For centuries green tea has been the drink of choice in Japan, but there is one region in Japan that has been particularly instrumental in the development of these green teas, and that is the Uji region in the Southern part of the Kyoto prefecture. Not only were the popular varieties Matcha, Sencha and Gyokuro invented in Uji, it also instilled a production method that continues to guarantee high quality green tea to this day.
The Kyoto Tea Cooperative established a few strict requirements to qualify as authentic “Ujicha”; firstly the tea must be produced by a manufacturer from the Kyoto prefecture. Secondly, only tea leaves harvested in the Kyoto, Nara, Shiga, or Mie prefectures are allowed to be used. Finally, throughout its history the Uji region has developed a number of particular and novel production methods when it comes to tea, these methods ultimately make Ujicha what it is.
So what is this Uji method exactly? Well, to tell this story we have to go back in history a little bit. Although tea seeds found their way all over Japan, the Uji region, because of its soil quality, climate and topography, is where the cultivation of tea in Japan really found its footing, and from the outset it was considered as high quality tea among nobles and priests. It was in Uji during the 16th century that a new method for shading was invented called Ōishita Saibai. This method of shading essentially restricted the amount of sunlight plants received, which created a deeper and smoother form of matcha, even further popularizing green tea. This development also coincided with the origins of the Japanese Buddhist tea Ceremony, so the need and use for high quality green tea was only growing.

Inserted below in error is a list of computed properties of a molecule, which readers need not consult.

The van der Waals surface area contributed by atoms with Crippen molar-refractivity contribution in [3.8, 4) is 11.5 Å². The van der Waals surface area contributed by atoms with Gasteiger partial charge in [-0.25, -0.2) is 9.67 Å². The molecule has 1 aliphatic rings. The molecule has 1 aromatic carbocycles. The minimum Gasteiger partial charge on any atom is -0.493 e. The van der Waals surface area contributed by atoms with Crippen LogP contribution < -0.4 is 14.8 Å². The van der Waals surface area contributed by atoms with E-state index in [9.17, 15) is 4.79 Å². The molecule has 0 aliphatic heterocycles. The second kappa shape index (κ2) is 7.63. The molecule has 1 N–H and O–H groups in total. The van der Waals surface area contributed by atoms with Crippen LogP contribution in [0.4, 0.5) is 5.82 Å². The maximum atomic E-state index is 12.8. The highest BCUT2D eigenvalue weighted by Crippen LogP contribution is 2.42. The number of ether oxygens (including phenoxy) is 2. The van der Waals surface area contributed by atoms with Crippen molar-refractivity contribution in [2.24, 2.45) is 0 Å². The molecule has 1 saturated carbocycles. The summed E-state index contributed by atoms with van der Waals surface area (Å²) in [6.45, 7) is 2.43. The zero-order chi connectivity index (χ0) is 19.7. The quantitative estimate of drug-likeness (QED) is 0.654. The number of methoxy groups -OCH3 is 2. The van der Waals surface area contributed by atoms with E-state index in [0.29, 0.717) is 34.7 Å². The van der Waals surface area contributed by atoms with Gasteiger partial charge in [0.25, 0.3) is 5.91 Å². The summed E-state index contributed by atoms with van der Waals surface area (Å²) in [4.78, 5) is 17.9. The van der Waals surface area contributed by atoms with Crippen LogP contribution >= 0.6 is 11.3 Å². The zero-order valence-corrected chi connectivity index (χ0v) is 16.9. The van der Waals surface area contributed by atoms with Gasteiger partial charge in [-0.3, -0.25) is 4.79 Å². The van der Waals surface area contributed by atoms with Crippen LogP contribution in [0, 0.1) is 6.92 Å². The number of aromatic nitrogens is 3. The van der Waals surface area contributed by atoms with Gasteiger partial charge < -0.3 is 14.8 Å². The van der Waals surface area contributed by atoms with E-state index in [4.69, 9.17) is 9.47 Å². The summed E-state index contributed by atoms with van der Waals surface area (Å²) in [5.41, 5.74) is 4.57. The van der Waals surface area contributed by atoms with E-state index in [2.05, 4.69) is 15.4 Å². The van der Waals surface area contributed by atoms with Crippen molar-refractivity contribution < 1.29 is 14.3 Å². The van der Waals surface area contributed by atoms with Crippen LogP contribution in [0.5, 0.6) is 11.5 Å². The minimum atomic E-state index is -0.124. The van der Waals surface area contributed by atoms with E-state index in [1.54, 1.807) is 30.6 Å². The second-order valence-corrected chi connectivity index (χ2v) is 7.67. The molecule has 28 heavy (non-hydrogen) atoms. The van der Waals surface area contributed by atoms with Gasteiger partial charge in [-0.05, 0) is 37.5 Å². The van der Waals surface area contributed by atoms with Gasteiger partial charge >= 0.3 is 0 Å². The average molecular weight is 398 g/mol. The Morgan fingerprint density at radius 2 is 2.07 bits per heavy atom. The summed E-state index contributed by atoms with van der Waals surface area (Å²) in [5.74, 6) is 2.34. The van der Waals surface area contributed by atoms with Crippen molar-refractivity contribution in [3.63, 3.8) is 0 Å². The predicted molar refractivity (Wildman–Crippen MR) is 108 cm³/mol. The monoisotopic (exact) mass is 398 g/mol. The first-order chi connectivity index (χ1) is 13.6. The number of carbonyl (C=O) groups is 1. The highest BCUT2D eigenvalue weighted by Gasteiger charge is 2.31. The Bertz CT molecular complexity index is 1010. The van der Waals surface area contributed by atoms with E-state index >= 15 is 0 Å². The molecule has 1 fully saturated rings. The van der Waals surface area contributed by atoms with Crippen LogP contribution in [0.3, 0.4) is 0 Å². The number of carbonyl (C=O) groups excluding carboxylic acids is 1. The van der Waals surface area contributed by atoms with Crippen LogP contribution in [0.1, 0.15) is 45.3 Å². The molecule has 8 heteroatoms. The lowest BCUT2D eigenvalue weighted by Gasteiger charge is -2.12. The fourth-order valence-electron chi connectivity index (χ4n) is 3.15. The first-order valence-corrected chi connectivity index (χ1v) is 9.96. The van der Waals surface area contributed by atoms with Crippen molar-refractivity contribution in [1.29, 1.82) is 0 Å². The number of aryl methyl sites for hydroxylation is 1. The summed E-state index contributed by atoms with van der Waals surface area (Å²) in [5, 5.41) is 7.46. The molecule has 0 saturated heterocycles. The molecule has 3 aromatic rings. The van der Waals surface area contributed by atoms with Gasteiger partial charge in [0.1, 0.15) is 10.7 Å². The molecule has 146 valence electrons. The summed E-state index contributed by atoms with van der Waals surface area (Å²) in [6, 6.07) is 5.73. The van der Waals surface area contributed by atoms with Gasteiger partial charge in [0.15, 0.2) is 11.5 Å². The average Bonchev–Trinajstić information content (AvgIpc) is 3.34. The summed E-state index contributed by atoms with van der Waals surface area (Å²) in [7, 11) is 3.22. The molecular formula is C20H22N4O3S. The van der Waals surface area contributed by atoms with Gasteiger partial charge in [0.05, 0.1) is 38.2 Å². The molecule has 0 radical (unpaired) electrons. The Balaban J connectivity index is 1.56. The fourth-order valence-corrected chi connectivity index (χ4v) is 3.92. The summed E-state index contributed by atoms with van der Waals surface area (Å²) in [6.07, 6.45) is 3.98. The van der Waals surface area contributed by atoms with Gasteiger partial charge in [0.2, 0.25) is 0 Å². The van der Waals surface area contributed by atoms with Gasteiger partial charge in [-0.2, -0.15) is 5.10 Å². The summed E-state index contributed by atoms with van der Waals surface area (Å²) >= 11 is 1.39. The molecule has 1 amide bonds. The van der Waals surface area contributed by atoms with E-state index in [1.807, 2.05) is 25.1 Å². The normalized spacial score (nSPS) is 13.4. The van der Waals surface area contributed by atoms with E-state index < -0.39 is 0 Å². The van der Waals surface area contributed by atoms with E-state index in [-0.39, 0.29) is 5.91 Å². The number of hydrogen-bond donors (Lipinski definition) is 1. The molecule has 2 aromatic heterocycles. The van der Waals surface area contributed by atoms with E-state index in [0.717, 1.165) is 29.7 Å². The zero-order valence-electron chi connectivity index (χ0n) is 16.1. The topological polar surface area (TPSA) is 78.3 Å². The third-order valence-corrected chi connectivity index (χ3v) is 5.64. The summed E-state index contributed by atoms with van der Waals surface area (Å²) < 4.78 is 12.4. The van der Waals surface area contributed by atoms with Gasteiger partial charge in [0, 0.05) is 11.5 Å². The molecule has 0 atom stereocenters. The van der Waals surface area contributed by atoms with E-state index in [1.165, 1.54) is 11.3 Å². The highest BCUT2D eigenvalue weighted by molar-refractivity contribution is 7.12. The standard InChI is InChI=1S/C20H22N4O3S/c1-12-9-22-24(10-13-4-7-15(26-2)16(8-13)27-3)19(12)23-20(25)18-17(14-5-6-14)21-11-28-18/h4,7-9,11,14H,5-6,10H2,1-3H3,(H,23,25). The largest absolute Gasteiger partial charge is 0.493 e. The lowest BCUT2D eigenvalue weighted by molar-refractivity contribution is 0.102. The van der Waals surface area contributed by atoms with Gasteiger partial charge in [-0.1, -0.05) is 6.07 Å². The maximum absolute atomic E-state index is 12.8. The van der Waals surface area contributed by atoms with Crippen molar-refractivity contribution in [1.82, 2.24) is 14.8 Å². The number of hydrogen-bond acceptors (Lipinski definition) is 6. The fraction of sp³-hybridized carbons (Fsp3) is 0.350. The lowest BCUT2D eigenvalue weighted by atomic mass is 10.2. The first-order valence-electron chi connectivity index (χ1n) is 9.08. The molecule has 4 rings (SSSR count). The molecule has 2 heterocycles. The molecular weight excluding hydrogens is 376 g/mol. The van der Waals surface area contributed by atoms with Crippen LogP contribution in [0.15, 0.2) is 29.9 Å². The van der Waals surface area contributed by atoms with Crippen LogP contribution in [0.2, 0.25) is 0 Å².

The Uji method came about when in 1738 Soen Nagatani, a local tea farmer fed up with the strict shading rules, invented a method to create high quality tea that was more accessible for all. In doing so he invented what is now known as Sencha, which uses the Hand Knead Tea Production Technique, also known as the Uji method. The method consists of ten steps:
2. Chakiri (dew cutting, drying leaves)
3. Yokomakuri (rolling of the tea leaves)
4. Tamatoki (breaking up chunks)
5. Malaahe (cooling the leaves)
6. Chasoroe (rubbing and rolling the leaves into a long shape)
7. Denguri (shaping the leaves into a round shape)
8. Itazuri (kneading of the tea leaves to bring out the color and scent)
10. Finishe (kneading once more into thin long shapes)
Although labor intensive, this method was quickly adopted all over Japan. The method was even recognized by the Kyoto board of education as a cultural asset in 2009. A mechanized version that has the Uji method at its core has also been developed as automation in the tea industry became more normalized and the tea market grew to new heights. Incidentally, the Uji method combined with the Ōishita Saibai technique is what ultimately created the highly touted Gyokuro in the 19th century.